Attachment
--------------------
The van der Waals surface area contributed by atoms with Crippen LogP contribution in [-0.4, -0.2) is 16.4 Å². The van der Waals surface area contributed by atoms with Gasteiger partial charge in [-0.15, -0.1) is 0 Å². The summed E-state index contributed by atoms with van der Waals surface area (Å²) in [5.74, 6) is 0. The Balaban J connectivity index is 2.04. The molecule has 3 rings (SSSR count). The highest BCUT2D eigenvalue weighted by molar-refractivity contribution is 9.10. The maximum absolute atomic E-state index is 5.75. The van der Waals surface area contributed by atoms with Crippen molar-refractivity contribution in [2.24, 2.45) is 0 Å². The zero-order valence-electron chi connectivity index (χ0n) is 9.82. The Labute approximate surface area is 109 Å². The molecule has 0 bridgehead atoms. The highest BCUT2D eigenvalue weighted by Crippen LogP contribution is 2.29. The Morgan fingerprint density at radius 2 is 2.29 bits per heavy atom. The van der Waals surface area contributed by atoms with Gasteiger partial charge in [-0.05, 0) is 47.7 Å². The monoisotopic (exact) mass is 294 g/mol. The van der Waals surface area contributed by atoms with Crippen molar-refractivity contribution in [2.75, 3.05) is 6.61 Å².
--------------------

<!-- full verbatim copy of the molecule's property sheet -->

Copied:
The van der Waals surface area contributed by atoms with Crippen LogP contribution in [-0.4, -0.2) is 16.4 Å². The van der Waals surface area contributed by atoms with Gasteiger partial charge in [-0.15, -0.1) is 0 Å². The summed E-state index contributed by atoms with van der Waals surface area (Å²) in [5.74, 6) is 0. The Balaban J connectivity index is 2.04. The molecule has 3 rings (SSSR count). The highest BCUT2D eigenvalue weighted by molar-refractivity contribution is 9.10. The maximum absolute atomic E-state index is 5.75. The van der Waals surface area contributed by atoms with Crippen molar-refractivity contribution in [2.24, 2.45) is 0 Å². The zero-order valence-electron chi connectivity index (χ0n) is 9.82. The Labute approximate surface area is 109 Å². The molecule has 0 bridgehead atoms. The highest BCUT2D eigenvalue weighted by Crippen LogP contribution is 2.29. The Morgan fingerprint density at radius 2 is 2.29 bits per heavy atom. The van der Waals surface area contributed by atoms with Gasteiger partial charge in [-0.05, 0) is 47.7 Å². The monoisotopic (exact) mass is 294 g/mol. The van der Waals surface area contributed by atoms with Crippen molar-refractivity contribution in [2.75, 3.05) is 6.61 Å².